A variety of tents sorted by size and level of “luxury” are available for rent (check options and prices here) and a convenience store nearby has everything you might need in terms of food and cooking supplies, making Nanji Campground a great option for beginner campers. To check prices for renting equipment, have a look here. There is also a small entrance fee of KRW 2,000 – 3,750, so keep that in mind when planning your outing.
Glamping in South Korea
What is Glamping?
“Glamping” is a combination of the words “glamorous” and “camping”, and it refers to the more luxurious form of camping that has gained popularity in the last decade.
Worried about leaving the modern amenities behind? Don’t worry, if you would rather go camping in style, Korea has glamping for you! Glamping sites run by municipal governments and private companies can be found near cities and coastal areas, offering a variety of resort style camping for different fees, depending on the level of luxury.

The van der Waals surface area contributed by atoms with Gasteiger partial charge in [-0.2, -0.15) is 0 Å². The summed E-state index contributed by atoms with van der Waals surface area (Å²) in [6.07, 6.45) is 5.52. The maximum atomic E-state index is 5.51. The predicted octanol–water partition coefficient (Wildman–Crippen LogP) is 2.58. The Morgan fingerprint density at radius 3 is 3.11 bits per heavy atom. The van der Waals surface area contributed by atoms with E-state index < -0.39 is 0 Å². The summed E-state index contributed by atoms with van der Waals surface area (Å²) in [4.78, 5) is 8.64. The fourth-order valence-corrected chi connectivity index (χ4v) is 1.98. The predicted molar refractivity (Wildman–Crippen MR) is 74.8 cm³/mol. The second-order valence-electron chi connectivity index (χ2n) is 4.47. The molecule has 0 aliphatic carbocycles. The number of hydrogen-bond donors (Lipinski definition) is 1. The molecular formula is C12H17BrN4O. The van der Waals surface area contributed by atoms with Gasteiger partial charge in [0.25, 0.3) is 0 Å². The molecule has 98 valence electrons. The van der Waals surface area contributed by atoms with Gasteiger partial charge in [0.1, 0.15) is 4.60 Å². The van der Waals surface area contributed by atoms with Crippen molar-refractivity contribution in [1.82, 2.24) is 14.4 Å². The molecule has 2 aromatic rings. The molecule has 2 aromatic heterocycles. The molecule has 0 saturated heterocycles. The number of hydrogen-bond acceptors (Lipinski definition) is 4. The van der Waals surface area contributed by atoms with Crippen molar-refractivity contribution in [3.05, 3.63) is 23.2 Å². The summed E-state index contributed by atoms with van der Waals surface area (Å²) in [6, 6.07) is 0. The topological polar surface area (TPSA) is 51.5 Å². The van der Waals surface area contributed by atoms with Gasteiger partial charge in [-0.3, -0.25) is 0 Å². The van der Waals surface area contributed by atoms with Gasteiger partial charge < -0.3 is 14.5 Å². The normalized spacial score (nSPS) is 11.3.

Instead of the usual tents, your accommodation when glamping will be either a fancy and large tent, a cute cabin, or even a modern, fully-equipped RV. Nice beds, hot water and electricity are a given and there may be amusement parks, playgrounds, swimming pools and sports available on the premises or nearby. Using the barbecue usually comes with a separate fee, but if you’re not in the mood for grilling, you can usually find restaurants and shops in the vicinity of the glamping site.
When to go glamping in Korea
Similarly with camping, late spring to early autumn is the best season for glamping. However, taking into account the upgraded accommodation and the advantages that come with it (like heating and hot water), we would like to recommend trying glamping mid to late autumn, as well, despite the cold weather.